What would you do if your 2 year old wasn’t walking, or your 4 year old still wasn’t speaking, or your 6 year old didn’t have any of her teeth? You’d be at your pediatrician’s office having tests run to see why they weren’t developing normally. They’d be on vitamin supplements, seeing specialists – we’d want to get to the bottom of it.
How would you feel if your 25 year old son still lived at home, didn’t have a job, couldn’t feed himself, had to be told to brush his teeth, and sat around all day watching cartoons? You’d think, something’s wrong with his development, something has happened that kept him from progressing normally.
We have certain milestones that we look for in development, standards of normal development that we look at to tell us whether something is wrong with our child that needs to be looked into. And there are certain expectations that we have for our children that tell us they are maturing and growing like they are supposed to. We do it physically, academically, socially, emotionally – and when they aren’t where they ought to be, we recognize that something has gone wrong and needs to be addressed.
Take academics for example –
In Kindergarten, a child not only needs to be able to count but recognize numbers to 100.
In 3rd grade they know their times tables and should be adding, subtracting, and multiplying fractions.
By the end of 6th grade a child should be doing pre-algebra equations.
By 12th they can be doing conceptual math analysis and calculus.
We don’t expect a Kindergartener to be doing calculus, but if a 7th grader can’t multiply 7x7 without using his fingers, something’s wrong.
Elementary schools use a system of points called Accelerated Reader to determine the grade level and difficulty of a book. Little children are reading books like Clifford and 6th graders are reading My Side of the Mountain. We don’t expect a 1st grader to be reading Shakespeare, but if a Junior in high school is struggling with Cat in the Hat, there’s something that has really been missed.
We understand that there are certain developmental processes that a child goes through in becoming an adult. There are learning processes, physical development, social changes. And we don’t expect a child to think or act like an adult. We let them be kids, we allow for immaturity, we know they grow up. But we also look for that development to take place and when it doesn’t we want to find the problems and correct them.
There are some of those same dynamics in the spiritual life. A new Christian has to grow up in the faith. We can’t expect a baby in Christ (even if he is 40 years old) to understand and act with the spiritual maturity of a Christian who has years of faith under his belt.
But when someone has been a Christian for 20 years and still has to be coaxed to read his Bible and spend time in prayer – who is selfish and impatient and demands to have his way – who doesn’t get involved and doesn’t have a place of serving in the body – who doesn’t come to Bible class and doesn’t exhibit any signs of spiritual maturity – something has gone wrong with their development spiritually – and we should be frantic with concern about what to do.
I’m concerned this morning that we don’t really recognize this in the body of Christ. What seems obvious in our physical bodies, we don’t recognize in our spiritual body. But Paul did: It was he who gave some to be apostles, some to be prophets, some to be evangelists, and some to be pastors and teachers, to prepare God’s people for works of service, so that the body of Christ may be built up until we all reach unity in the faith and in the knowledge of the Son of God and become mature, attaining to the whole measure of the fullness of Christ. Then we will no longer be infants, tossed back and forth by the waves, and blown here and there by every wind of teaching and by the cunning and craftiness of men in their deceitful scheming. Instead, speaking the truth in love, we will in all things grow up into him who is the Head, that is, Christ. From him the whole body, joined and held together by every supporting ligament, grows and builds itself up in love, as each part does its work. (Ephesians 4:11-16)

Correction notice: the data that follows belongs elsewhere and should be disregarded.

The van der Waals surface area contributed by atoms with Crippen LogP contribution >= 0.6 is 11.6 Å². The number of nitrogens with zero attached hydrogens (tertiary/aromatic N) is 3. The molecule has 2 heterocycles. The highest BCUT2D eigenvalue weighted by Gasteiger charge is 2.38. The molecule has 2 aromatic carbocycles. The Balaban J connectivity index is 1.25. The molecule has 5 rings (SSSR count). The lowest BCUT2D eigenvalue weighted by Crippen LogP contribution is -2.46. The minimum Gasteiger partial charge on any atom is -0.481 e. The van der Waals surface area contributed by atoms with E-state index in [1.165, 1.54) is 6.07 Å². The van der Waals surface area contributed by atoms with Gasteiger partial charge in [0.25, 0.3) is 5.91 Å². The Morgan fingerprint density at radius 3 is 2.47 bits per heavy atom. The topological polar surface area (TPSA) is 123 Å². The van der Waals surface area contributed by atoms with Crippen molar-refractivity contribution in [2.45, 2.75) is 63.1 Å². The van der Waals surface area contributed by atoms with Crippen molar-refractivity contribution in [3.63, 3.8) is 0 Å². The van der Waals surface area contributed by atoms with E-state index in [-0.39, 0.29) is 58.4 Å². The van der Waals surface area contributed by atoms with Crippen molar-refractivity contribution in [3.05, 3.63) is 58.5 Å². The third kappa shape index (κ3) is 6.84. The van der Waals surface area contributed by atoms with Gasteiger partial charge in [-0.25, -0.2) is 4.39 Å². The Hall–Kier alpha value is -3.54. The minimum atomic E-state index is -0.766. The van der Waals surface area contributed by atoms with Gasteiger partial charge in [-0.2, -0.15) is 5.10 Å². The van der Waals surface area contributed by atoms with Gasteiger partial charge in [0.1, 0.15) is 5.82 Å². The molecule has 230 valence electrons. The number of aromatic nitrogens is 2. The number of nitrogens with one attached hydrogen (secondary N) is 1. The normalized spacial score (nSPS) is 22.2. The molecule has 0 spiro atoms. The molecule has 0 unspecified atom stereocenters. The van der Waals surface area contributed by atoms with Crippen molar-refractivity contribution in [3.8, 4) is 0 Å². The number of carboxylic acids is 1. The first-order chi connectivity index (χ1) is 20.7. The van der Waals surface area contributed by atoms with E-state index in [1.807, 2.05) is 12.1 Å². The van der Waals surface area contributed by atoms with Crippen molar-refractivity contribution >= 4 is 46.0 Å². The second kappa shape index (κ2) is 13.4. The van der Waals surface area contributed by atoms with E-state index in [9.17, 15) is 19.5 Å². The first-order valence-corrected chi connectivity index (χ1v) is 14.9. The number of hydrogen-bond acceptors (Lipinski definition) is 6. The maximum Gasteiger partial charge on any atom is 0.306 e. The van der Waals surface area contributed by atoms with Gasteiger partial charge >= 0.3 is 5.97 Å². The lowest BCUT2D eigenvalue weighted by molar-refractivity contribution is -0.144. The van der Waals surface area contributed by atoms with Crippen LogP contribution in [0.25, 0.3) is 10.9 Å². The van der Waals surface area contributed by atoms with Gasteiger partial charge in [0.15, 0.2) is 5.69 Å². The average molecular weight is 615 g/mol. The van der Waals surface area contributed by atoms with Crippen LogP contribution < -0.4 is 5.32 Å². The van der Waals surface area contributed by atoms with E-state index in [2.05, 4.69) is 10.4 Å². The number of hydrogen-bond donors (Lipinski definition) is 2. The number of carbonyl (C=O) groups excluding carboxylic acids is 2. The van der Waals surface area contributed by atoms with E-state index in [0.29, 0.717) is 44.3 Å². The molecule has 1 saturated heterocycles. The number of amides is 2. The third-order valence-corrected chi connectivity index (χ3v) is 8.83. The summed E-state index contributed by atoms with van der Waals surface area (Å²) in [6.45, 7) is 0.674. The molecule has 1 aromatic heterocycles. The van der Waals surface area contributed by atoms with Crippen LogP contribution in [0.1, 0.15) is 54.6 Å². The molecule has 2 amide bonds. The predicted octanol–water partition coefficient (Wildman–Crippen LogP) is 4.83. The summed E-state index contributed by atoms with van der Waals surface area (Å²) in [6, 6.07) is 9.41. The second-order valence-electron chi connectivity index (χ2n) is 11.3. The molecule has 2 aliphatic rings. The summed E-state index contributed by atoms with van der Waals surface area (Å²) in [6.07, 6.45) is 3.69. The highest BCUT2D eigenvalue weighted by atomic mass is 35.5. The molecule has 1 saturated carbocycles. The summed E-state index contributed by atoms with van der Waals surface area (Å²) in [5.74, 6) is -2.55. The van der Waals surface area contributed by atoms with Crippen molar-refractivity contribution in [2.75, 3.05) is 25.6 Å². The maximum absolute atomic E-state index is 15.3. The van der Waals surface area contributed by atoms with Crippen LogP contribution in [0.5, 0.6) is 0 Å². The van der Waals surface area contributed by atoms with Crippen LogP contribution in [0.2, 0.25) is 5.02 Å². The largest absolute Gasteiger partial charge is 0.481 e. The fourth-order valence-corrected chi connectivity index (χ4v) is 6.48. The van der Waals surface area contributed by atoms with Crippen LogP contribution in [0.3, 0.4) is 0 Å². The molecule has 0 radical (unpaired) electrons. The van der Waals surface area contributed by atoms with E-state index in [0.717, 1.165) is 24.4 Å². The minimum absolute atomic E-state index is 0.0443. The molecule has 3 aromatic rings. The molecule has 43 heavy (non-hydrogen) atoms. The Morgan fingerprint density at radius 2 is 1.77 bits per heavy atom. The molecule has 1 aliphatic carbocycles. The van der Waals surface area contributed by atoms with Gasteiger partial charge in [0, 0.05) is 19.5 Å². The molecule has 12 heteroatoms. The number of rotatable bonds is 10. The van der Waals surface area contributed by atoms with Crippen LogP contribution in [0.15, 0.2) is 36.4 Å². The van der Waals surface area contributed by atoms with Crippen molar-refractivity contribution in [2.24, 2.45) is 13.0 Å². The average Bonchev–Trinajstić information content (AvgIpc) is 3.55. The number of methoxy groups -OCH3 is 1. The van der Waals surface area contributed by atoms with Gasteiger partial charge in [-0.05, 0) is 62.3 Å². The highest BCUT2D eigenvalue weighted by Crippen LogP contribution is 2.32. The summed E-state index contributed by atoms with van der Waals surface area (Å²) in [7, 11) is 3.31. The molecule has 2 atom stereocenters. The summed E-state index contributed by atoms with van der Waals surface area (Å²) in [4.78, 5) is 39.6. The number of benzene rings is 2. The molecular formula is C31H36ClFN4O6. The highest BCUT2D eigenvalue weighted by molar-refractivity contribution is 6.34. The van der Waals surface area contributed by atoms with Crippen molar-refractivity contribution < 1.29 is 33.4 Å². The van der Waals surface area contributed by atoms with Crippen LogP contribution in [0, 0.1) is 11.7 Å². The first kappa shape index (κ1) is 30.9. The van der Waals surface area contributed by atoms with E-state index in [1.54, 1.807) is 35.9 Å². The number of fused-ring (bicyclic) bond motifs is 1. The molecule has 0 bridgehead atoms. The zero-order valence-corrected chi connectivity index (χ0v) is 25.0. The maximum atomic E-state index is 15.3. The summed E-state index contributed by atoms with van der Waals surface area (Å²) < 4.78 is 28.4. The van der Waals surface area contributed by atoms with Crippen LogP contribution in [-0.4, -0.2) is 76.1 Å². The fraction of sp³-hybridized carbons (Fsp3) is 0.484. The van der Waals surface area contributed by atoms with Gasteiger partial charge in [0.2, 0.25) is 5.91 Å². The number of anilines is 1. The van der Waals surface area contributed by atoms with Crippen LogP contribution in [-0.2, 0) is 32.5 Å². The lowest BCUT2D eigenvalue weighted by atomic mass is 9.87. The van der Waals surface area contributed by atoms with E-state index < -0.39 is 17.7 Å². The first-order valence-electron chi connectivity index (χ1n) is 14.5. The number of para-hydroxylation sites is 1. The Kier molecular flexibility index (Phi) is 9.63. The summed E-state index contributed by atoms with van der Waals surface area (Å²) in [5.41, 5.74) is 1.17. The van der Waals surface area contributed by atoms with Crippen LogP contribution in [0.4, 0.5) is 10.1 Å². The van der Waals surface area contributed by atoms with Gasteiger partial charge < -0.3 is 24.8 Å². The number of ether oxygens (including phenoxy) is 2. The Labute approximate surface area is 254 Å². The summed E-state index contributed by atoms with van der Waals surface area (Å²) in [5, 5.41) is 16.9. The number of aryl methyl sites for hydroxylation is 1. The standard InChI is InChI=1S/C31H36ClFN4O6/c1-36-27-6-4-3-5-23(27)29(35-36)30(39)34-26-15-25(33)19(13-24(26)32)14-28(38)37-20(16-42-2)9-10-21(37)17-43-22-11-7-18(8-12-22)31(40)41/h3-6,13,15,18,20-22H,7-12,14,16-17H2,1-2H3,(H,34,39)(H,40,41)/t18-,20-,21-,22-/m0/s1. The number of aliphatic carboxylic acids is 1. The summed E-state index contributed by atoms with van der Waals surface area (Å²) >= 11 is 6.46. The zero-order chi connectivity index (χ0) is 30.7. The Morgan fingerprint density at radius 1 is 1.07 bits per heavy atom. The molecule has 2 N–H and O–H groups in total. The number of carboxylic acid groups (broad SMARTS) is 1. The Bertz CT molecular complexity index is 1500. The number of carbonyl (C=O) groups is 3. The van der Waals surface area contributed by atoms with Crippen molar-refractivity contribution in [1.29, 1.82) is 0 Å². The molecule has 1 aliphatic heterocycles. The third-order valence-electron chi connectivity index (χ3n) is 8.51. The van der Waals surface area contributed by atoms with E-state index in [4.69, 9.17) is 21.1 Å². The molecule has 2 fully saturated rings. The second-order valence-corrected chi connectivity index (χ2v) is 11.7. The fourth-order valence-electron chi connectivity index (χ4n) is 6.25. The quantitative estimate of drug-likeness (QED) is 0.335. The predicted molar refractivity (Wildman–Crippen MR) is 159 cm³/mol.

Four myths of spiritual maturity:
Myth #1 Spiritual growth is automatic.
Fact: Spiritual growth is intentional.
Spiritual growth does not “just happen,” once you are baptized, even if you attend church every time the doors are open.
Churches are filled with people who have attended church services their entire lives, yet are still spiritual babies. But that is something that is as old as the first century church. The writer of the Hebrews letter wrote to people who had been Christians for years, but still needed to grow up: “In fact, though by this time you ought to be teachers, you need someone to teach you the elementary truths of God’s word all over again. You need milk, not solid food! Anyone who lives on milk, being still an infant, is not acquainted with the teaching about righteousness. But solid food is for the mature, who by constant use have trained themselves to distinguish good from evil.” (Heb 5:12-14)
Every church has members, whose names have been on the membership roles for years, yet who are not much more than permanent visitors. They dutifully fulfill an obligation to be inside the church building regularly, but they do nothing to serve the Lord. They’ve never served in any ministry, they’ve never made any effort to build any relationships in the body, their offering is less than they tip the waitress at the restaurant after church.
Is it that they are bad people? No – they are spiritual babies. They act like we would expect immature Christians to act. They wait for something to happen to them – for somebody else to make them grow, and ironically, resist when somebody tries.
And spiritual growth doesn’t happen, because spiritual growth is intentional. You only reap a harvest from a crop you’ve planted. You can only make withdrawals from an account in which you’ve made deposits. And for some the well is dry. And the well is dry because they’ve never sunk their roots down into the life-giving source where they will find the water of life. They are like that Samaritan woman at the well who came out day after day in the heat and dust to draw from a well that wouldn’t quench her real thirst. And then Jesus said to her, “If you knew the gift of God and who it is that asks you for a drink, you would have asked him and he would have given you living water.” (Jn 4:10)
Myth #2 Spiritual maturity is measured by what you know.
Fact: Spiritual maturity is measured as much by how you live as by what you know.
We are a people of the book – we pride ourselves on correct doctrine. But in the process, we have convinced ourselves that all one needs to do to be a good Christian is believe the right things. However, while knowledge of the Bible is foundational to spiritual maturity, it isn’t the total measurement of it.
The truth is that spiritual maturity is measured as much by behavior as by beliefs. The Christian life isn’t just a matter of correct doctrine and strongly held convictions; it includes conduct and character. Beliefs must be backed up by how you live.